The very first session I attended here was - surprise - on search optimization. SEO copywriting to be exact. I might not blow any minds here, but I thought there might be some of you who would appreciate a refresher course.
Heather Lloyd-Martin, the session director (along with her sidekick Detlev Johnson), said you need to consider rewriting your site copy if:
Your pages aren't converting or customers aren't clicking where you want them to. (And if you're rewriting with the search engines in mind, be sure to completely overhaul your copy so that you can maintain your marketing message.)
You have a page full of links. Links are not necessarily targetted for a search phrase, and they diffuse the impact a given page may have, especially if it's your landing page. We actually looked at this guy's furniture site during the session. The site's homepage had four sections targeting four different types of office furniture buyers, and each section had multiple links to various types of furniture on four separate domains. Bad idea! Heather said that one domain with all the content is better than four separate domains.
Putting everything on one domain allows you to keep all your PageRank concentrated on one site too.
You have a page with no text. You don't of course, right? I didn't think so. Heather included this point for the folks out there who are so image-focused, both in their marketing goals and frontpage content that they forget to spell out what they do.
Next Heather went into some of the secrets of writing SEO copy.
First off, be sure to think of your product from the searcher's perspective. One questioner later in the session brought up an interesting point though - his boss wanted to be found for a "less negative" term than "sub prime" (which has certain predatory lending connotations).
Heather's advice to the company was that they should go with what searchers are searching for. Makes sense to me, but I'm not sure if that guy's boss is going to agree.
Now that you're thinking in terms of your searcher, be sure to use about 250 words of text. Heather called this the search engine "sweet spot." Every page should have 250 words, with 2-3 keyphrases per page with each keyphrase repeated s times each. (I'd love to hear what you SEO pros out there think about that ratio.)
However, Heather warned, be sure that you never sacrifice your marketing message for conversion and flow.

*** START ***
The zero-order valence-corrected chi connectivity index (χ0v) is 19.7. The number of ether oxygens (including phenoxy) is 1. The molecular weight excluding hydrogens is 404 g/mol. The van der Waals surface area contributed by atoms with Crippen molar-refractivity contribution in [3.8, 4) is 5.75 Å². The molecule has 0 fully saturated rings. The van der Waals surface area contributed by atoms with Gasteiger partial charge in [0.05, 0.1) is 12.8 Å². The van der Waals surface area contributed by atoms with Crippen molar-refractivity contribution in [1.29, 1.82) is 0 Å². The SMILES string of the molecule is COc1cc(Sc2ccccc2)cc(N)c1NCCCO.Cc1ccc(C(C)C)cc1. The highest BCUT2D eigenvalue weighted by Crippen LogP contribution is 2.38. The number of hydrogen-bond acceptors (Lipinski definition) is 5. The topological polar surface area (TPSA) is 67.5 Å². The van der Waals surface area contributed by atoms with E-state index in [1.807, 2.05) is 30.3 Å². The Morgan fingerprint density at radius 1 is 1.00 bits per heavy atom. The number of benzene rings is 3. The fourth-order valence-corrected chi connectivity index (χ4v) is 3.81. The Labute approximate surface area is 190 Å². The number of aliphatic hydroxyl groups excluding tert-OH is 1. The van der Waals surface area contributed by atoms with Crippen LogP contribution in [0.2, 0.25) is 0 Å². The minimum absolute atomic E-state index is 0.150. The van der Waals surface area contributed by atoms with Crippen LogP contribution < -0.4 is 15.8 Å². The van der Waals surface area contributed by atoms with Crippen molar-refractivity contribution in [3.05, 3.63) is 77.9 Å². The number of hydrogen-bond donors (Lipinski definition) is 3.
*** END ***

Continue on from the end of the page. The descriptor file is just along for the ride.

And always, she concluded for this section, write for the users, meaning use gramatically correct keyphrases and correct spellings. Yes, even though people are searching for wijits, if you spell widget like that you'll look like an ijit. It's all about your professional look and feel, as well as the marketing message and conversion flow.
Heather also gave an excellent point regarding where to place your benefit statements. When optimizing for Google (yes, still a good idea despite the fact that Yahoo! dropped them) be sure to put benefit statements close to the terms you know people are searching for.
Since Google takes its "snippets" from around your keyphrases rather than your description tag, you'll have a much more compelling snippet if you carefully craft the sentences around it to include words like "free," or other benefits that your product offers.
She finished her presentation with a discussion of title tags. Just to reiterate: (you know this by now if you've read WebProNews for more than a week or so ;) the title is VITAL.
Be sure to put your keyphrase in the title tag of the page your optimizing. The title must drive clicks: a compelling title can make up for lower placement on the SERPs! Let me just say that one more time to finish up this report: a compelling title tag, a title tag that makes people click can make up for a lower placement in the search engines.
If you only do one thing after you read this report, check out your titles and revise as needed.